In 2014, an algal bloom in Lake Erie caused authorities to turn off tap water

As the climate changes, dead zones in lakes and oceans could increase in size, while toxic algal blooms and "red tides" could become commonplace, according to a new study. The paper, published Thursday in the journal Science, suggests increased rainfall will cause more nitrogen from fertilized fields to enter waterways around the world.

What they found: All told, the total nitrogen runoff is expected to increase by 19% for the continental US, and other regions around the world are vulnerable as well.The impacts of this increase are predicted to be especially strong in the Northeast and Midwest U.S., India, China, and Southeast Asia.

Why it matters: "When we think about water sustainability, it's not just enough to think about the quantity of water. It's also the quality of water," Anna Michalak, an earth scientist at the Carnegie Institution for Science, in Stanford, California, and an author on the study, tells Axios. Nitrogen runoff can destroy lakes and cause toxic algal blooms that close beaches, kill animals and shut down fisheries, causing massive economic damage.

What they did: Past studies have shown that the size of dead zones in areas with high fertilizer application is best explained by rainfall. To see how climate change might impact runoff, the scientists used 21 of the same climate models used by the IPCC in their climate change reports to predict where rainfall would go up or down. They gave each model one vote, and overlaid the averages with known data about fertilization.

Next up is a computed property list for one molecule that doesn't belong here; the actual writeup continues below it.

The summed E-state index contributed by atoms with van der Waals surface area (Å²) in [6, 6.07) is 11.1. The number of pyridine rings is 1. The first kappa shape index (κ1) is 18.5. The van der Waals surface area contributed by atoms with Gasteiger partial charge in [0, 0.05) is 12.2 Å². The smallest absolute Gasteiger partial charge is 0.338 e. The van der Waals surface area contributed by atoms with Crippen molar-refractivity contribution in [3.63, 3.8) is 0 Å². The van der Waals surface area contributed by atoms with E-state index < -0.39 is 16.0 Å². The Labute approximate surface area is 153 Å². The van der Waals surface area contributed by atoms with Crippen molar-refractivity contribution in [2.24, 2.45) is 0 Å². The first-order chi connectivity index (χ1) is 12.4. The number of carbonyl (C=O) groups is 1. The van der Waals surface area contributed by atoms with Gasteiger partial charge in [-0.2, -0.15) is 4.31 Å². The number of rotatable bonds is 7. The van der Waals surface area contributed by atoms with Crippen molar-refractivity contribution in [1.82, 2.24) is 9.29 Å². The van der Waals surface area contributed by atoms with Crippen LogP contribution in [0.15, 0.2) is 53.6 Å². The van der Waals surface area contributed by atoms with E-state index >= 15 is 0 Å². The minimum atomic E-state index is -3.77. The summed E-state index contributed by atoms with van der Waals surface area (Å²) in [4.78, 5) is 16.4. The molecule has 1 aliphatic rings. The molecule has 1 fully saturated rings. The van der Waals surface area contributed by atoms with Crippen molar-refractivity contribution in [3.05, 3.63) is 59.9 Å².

Sound smart: Eutrophication is when an excess of nutrients in water causes plant overgrowth. Those plants die, and the decomposition uses up all the oxygen in the water, essentially suffocating it. It's caused massive dead zones in bays and lakes around the world.

There's hope: To offset the 19% increase in nitrogen runoff, there would need to be a ⅓ reduction in total ground-based fertilizer application. But there are ways to change farming practices that might help mitigate some of the impacts ("Farmers want their fertilizer on the fields, not in the rivers," says Michalak) and researchers are cautiously optimistic: simple things like using compost and rescuing nitrogen from sewage can have a big impact, and genetic engineering is helping to create nitrogen-fixing crops.

The bottom line: The impacts of climate change, especially when considered on a hundred-year scale, can be hard to fathom. But the effects of nitrogen runoff are very tangible. Says Michalak: Large algal blooms like the ones currently happening in Lake Erie "aren't caused by a perfect storm. They're a harbinger of what we might see in the future."

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